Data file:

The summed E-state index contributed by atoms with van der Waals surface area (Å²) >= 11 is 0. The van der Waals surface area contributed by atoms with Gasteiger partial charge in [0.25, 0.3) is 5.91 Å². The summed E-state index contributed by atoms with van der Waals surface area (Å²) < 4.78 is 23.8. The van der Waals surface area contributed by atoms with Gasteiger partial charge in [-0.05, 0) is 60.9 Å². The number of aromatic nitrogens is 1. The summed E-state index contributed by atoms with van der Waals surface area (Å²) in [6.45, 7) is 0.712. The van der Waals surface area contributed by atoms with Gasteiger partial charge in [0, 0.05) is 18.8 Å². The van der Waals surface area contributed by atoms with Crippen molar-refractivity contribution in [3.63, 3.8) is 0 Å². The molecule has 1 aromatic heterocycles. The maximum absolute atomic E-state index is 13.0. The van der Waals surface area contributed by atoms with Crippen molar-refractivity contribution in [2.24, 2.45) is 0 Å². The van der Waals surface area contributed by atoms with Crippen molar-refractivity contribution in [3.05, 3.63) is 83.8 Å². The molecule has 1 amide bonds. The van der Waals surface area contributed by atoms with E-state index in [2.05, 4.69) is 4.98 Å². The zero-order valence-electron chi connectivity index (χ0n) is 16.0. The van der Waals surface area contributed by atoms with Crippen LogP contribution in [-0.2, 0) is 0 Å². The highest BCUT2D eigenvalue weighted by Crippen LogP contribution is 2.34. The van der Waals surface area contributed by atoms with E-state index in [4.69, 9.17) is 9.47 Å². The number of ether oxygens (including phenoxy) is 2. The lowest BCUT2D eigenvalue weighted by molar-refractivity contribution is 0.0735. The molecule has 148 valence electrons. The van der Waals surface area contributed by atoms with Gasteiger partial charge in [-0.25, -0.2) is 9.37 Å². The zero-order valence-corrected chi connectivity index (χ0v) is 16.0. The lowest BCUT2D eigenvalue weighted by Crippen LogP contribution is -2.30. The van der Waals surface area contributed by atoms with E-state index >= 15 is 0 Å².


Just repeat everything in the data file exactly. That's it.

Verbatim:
The summed E-state index contributed by atoms with van der Waals surface area (Å²) >= 11 is 0. The van der Waals surface area contributed by atoms with Gasteiger partial charge in [0.25, 0.3) is 5.91 Å². The summed E-state index contributed by atoms with van der Waals surface area (Å²) < 4.78 is 23.8. The van der Waals surface area contributed by atoms with Gasteiger partial charge in [-0.05, 0) is 60.9 Å². The number of aromatic nitrogens is 1. The summed E-state index contributed by atoms with van der Waals surface area (Å²) in [6.45, 7) is 0.712. The van der Waals surface area contributed by atoms with Gasteiger partial charge in [0, 0.05) is 18.8 Å². The van der Waals surface area contributed by atoms with Crippen molar-refractivity contribution in [3.63, 3.8) is 0 Å². The molecule has 1 aromatic heterocycles. The maximum absolute atomic E-state index is 13.0. The van der Waals surface area contributed by atoms with Crippen molar-refractivity contribution in [2.24, 2.45) is 0 Å². The van der Waals surface area contributed by atoms with Crippen molar-refractivity contribution in [3.05, 3.63) is 83.8 Å². The molecule has 1 amide bonds. The van der Waals surface area contributed by atoms with E-state index in [2.05, 4.69) is 4.98 Å². The zero-order valence-electron chi connectivity index (χ0n) is 16.0. The van der Waals surface area contributed by atoms with Crippen LogP contribution in [-0.2, 0) is 0 Å². The highest BCUT2D eigenvalue weighted by Crippen LogP contribution is 2.34. The van der Waals surface area contributed by atoms with E-state index in [4.69, 9.17) is 9.47 Å². The number of ether oxygens (including phenoxy) is 2. The lowest BCUT2D eigenvalue weighted by molar-refractivity contribution is 0.0735. The molecule has 148 valence electrons. The van der Waals surface area contributed by atoms with Gasteiger partial charge in [-0.25, -0.2) is 9.37 Å². The zero-order valence-corrected chi connectivity index (χ0v) is 16.0. The lowest BCUT2D eigenvalue weighted by Crippen LogP contribution is -2.30. The van der Waals surface area contributed by atoms with E-state index >= 15 is 0 Å².